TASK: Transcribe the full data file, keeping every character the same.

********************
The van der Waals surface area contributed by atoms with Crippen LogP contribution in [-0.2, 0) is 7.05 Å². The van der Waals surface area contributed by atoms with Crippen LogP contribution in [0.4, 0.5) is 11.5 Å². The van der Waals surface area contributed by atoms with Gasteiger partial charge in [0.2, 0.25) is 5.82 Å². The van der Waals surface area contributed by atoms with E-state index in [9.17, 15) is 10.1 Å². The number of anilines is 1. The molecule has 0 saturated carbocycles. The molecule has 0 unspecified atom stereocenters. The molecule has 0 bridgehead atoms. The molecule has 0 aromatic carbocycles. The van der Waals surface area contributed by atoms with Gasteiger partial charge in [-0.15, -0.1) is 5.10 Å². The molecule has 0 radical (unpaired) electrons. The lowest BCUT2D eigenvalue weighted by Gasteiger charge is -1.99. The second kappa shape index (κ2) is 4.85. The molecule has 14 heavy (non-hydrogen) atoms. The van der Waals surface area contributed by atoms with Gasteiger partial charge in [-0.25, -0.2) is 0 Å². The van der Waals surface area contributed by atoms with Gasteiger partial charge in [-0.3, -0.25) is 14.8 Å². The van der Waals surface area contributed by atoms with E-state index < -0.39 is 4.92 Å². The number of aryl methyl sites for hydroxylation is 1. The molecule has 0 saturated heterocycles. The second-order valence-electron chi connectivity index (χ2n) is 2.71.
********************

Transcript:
The van der Waals surface area contributed by atoms with Crippen LogP contribution in [-0.2, 0) is 7.05 Å². The van der Waals surface area contributed by atoms with Crippen LogP contribution in [0.4, 0.5) is 11.5 Å². The van der Waals surface area contributed by atoms with Gasteiger partial charge in [0.2, 0.25) is 5.82 Å². The van der Waals surface area contributed by atoms with E-state index in [9.17, 15) is 10.1 Å². The number of anilines is 1. The molecule has 0 saturated carbocycles. The molecule has 0 unspecified atom stereocenters. The molecule has 0 bridgehead atoms. The molecule has 0 aromatic carbocycles. The van der Waals surface area contributed by atoms with Gasteiger partial charge in [-0.15, -0.1) is 5.10 Å². The molecule has 0 radical (unpaired) electrons. The lowest BCUT2D eigenvalue weighted by Gasteiger charge is -1.99. The second kappa shape index (κ2) is 4.85. The molecule has 14 heavy (non-hydrogen) atoms. The van der Waals surface area contributed by atoms with Gasteiger partial charge in [-0.25, -0.2) is 0 Å². The van der Waals surface area contributed by atoms with Gasteiger partial charge in [-0.3, -0.25) is 14.8 Å². The van der Waals surface area contributed by atoms with E-state index < -0.39 is 4.92 Å². The number of aryl methyl sites for hydroxylation is 1. The molecule has 0 saturated heterocycles. The second-order valence-electron chi connectivity index (χ2n) is 2.71.